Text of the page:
If you think the marijuana industry is growing quickly now, then you haven't seen anything yet. On June 19, our neighbor to the north passed the Cannabis Act, paving a path to become the first industrialized country in the world to legalize recreational marijuana. In 22 days, it'll become a reality, with adults being able to buy recreational weed at licensed dispensaries.
When legalized, Wall Street believes legal pot could wind up generating upwards of $5 billion a year in added annual revenue for marijuana stocks. This is a big reason why we've witnessed three- and four-digit percentage moves higher in most marijuana stocks since the beginning of 2016.
A U.S.-based pot stock with 171% full-year sales growth? You bet!
Whereas most of the focus has been on direct cannabis players -- i.e., companies that directly come into contact with the plant, such as growers, processors, distributors, and retailers -- it's the ancillary marijuana industry that could hold the key to substantial gains moving forward. One such company, which is U.S.-based, might I add, that has the potential to really turn heads going forward is KushCo Holdings (NASDAQOTH:KSHB) (formerly Kush Bottles).
Last week, KushCo announced its preliminary sales results from fiscal 2018. Though still subject to change while undergoing auditing, the company's press release notes the expectation that it generated $51 million in sales for the year. That's a 171% increase from the prior-year period, and it comes on the heels of a 129% year-over-year sales increase in fiscal 2017 from 2016. KushCo has completely transformed its business over the past year to put itself at the center of three rapidly growing trends in the cannabis industry. Or, in layman's terms, its 171% sales growth could be just the tip of the iceberg.
Three ways KushCo Holdings can gobble up ancillary market share
To begin with, KushCo continues to focus on its bread-and-butter business of providing packaging solutions to the cannabis industry. A few months ago, Health Canada came out with a very strict set of regulations that growers and retailers will need to follow in order to get product on store shelves. Aside from the obvious, such as the packaging being tamper- and child-resistant, brand names and logos will be limited in size, fonts have to be standardized, THC and CBD content must be noted on the packaging, and health warning labels in yellow must be present. KushCo Holdings should become a go-to source for packaging materials for Canadian growers, as well as cannabis companies around the globe.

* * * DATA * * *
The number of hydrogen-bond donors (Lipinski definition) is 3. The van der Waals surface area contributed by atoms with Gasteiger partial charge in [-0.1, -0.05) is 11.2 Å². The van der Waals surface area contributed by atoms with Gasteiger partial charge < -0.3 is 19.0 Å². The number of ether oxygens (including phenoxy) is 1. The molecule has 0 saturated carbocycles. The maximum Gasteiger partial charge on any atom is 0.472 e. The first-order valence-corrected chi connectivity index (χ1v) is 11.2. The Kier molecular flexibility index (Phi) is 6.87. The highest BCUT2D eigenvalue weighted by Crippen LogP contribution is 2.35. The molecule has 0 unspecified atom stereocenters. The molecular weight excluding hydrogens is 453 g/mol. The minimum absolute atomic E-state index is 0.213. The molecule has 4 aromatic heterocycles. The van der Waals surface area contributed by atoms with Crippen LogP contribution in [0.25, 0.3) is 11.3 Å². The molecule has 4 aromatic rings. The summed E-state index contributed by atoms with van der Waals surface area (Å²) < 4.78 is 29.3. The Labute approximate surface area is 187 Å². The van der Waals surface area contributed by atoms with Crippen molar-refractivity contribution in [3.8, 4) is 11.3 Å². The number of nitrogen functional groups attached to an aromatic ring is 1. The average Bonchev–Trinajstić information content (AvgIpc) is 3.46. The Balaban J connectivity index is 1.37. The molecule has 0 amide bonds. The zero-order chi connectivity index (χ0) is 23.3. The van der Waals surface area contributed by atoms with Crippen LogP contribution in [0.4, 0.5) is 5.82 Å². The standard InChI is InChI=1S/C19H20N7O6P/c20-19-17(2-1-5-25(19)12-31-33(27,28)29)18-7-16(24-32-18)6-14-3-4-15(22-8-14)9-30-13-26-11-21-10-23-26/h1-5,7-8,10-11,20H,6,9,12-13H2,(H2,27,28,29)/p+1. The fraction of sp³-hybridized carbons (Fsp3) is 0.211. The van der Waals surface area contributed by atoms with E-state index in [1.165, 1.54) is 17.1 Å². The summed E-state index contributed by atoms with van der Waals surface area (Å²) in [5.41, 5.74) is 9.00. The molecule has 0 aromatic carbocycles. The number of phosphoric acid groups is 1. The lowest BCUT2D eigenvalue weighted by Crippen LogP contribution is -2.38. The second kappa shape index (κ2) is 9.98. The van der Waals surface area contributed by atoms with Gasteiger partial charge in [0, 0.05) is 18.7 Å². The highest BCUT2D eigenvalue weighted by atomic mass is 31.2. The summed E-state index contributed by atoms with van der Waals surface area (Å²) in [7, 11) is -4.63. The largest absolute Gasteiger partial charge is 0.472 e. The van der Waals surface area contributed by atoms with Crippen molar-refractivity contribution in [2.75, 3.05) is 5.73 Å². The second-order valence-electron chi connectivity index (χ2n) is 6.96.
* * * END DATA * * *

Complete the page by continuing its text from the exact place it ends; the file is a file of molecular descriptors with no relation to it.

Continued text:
Secondly, but building on the first point, KushCo completed the acquisition of Zack Darling Creative Associates and its subsidiary, The Hybrid Creative, to offer branding, marketing, and e-commerce solutions, including web application development, to the marijuana industry. Think about it this way: there will be potentially hundreds of products fighting for shelf space and eyeballs, with little presumed differentiation. KushCo could become one of the names responsible for helping these growers find their identity such that their products stand out.
And thirdly, KushCo's acquisition of Summit Innovations earlier this year makes it a key player in the hydrocarbon gas and solvent space. Hydrocarbon gases are needed in the production of cannabis oils, which are a popular, high-margin alternative form of consumption for medical patients. Meanwhile, solvents are used in the production of cannabis concentrates, which won't be legal come Oct. 17, but should have a chance at becoming legal sometime next year, assuming Canada's Parliament discusses new forms of consumption and votes to approve them.
The only major concern for KushCo shareholders
With a number of niche operations up and down the cannabis supply chain, KushCo looks as if it's well positioned to take advantage of Canadian legalization. Yet, there's still an important metric that'll probably be missing, at least in the interim: profits.
KushCo Holdings' management team has been busy setting the company up for success in marketing, packaging, branding, and through hydrocarbon gas and solvent production. These acquisitions, and the infrastructure needed to build its ancillary market share, won't come cheaply. Expanding its presence is likely to result in substantial expenses and, more than likely, full-year losses in 2019 and perhaps 2020.
Furthermore, with the company probably reinvesting every drop out positive operating cash flow (assuming it has positive operating cash flow in the coming quarters) back into the business, it may become necessary for KushCo to issue stock in order to raise capital. Share-based dilution is a net-negative for investors since it can weigh on a company's share price, as well as make it more difficult for a publicly traded company to produce a meaningful per-share profit.
Nevertheless, I'm intrigued by the way KushCo has positioned itself to take advantage of the green rush, and I would encourage investors with a stomach for volatility and an appetite for a high-risk, high-reward investments to keep this company on their radars.